Path to ownership
It was a life lesson both Gauvin and Dumas learned growing up in Quebec’s Lower St. Lawrence region. Born and raised in Rimouski, Gauvin moved to Matane, an hour’s drive east, to study to become an electrician. He also moonlighted there at a local McDonald’s—the same restaurant where Dumas, who grew up nearby, got her first job in the mid 1980s.
Despite an eight-year difference in age, the two hit it off. Over the next 20 years, they worked in several McDonald’s restaurants (often side by side in managerial positions) in Quebec, New Brunswick and Maine.
In 2004, they settled in Victoriaville, where Gauvin was named general manager of six restaurants owned by a local McDonald’s franchisee.
The franchisee, however, was reluctant to hire a married couple. In turn, Dumas ended her 18-year career at McDonald’s and got another job as an office manager in a swimming pool company across the street from Dépanneur Le Garde Manger.
Both businesses are located on rue Girouard, a residential area next to Highway 116, which is a busy commercial artery in the southern end of Victoriaville and home to the region’s biggest shopping mall, La Grande Place des Bois-Francs.
Eager to have a business of their own—one where they could keep working with the public and get their daughters involved—Dumas and Gauvin approached the owners of Le Garde Manger and offered to buy the business.
“We really liked the fact that it was an established independent store with a good sales volume,” explains Dumas. “The deal happened very fast.”
The first thing new owners did was to build a staff room in the back where employees can eat or get away from the hustle and bustle out front.
“That was critically important,” says Dumas. “Employees need a clean break so they can refresh and reset during work shifts.”
She and her husband also developed a McDonald’s-inspired hiring and training program—they recently learned it’s being cited by a local college business professor as an example to follow.
“It really starts at the initial interview,” says Dumas. “We look for people who have a pleasant demeanor and a nice appearance. It’s important because every employee has an impact on the entire team.”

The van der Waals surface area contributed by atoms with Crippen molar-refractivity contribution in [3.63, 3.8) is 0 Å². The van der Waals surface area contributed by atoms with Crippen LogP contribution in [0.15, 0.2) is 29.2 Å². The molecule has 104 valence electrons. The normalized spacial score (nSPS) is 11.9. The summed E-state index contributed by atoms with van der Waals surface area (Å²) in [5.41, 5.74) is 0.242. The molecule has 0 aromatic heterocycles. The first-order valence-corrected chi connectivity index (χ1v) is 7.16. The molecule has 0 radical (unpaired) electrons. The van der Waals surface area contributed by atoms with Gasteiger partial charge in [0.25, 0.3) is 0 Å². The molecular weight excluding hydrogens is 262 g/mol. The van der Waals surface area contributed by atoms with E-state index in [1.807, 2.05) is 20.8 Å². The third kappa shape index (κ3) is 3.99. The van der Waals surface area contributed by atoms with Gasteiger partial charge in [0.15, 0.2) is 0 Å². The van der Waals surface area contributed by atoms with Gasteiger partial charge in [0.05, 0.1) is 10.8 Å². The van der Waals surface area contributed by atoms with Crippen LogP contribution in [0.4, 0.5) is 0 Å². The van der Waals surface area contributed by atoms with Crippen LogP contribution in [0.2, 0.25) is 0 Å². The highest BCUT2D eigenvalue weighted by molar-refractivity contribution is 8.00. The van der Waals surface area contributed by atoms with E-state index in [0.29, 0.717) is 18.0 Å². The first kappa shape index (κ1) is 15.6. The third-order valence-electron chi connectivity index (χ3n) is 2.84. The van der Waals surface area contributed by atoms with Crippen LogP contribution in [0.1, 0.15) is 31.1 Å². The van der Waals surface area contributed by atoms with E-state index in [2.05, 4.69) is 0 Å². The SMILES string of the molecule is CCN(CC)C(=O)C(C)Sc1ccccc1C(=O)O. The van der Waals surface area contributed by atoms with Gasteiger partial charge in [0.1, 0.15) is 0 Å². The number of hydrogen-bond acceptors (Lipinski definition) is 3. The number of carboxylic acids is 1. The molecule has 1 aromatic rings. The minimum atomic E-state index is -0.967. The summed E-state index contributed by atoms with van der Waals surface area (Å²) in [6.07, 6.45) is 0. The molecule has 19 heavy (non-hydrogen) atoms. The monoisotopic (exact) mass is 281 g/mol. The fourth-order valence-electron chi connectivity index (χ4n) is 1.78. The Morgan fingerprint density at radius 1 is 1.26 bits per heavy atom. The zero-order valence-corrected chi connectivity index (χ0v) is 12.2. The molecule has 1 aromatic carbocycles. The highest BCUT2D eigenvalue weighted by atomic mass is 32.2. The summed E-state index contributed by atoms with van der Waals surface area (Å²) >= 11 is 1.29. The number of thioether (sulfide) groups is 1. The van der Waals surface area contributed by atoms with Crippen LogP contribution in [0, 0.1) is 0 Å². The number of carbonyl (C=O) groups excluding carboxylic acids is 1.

Perspective employees then receive 20-plus hours of hands-on, in-store training with an experienced employee. “They learn to handle the cash registers and how to deal with customers,” says Dumas. “That includes giving every person who walks in the store a friendly greeting.”
Employees are also trained to offer to help customers look for products, while people looking for craft beers are offered recycled energy drink boxes to carry products in.
“We used to throw those boxes out,” said Gauvin. “But that was wasteful and time consuming. Now they’ve got a second life. And people really like using them.”
Store employees also always offer to carry beer to customers’ cars. “We insist on it,” said Dumas. “It’s part of our core philosophy of being friendly and helpful. People appreciate it and it gives them another reason to think of us when they go shopping for beer.”
In addition to increased sales, the couple’s dynamic approach to business has earned them accolades within Quebec’s vibrant c-store industry. In September, Gauvin and Dumas received an entrepreneurial award from the Association des Marchands Dépanneurs et Épiciers du Québec.
Gauvin says one challenge that comes from the store’s popularity—especially on Friday nights and weekends—is limited parking. “We only have 14 spots. They can fill up fast.”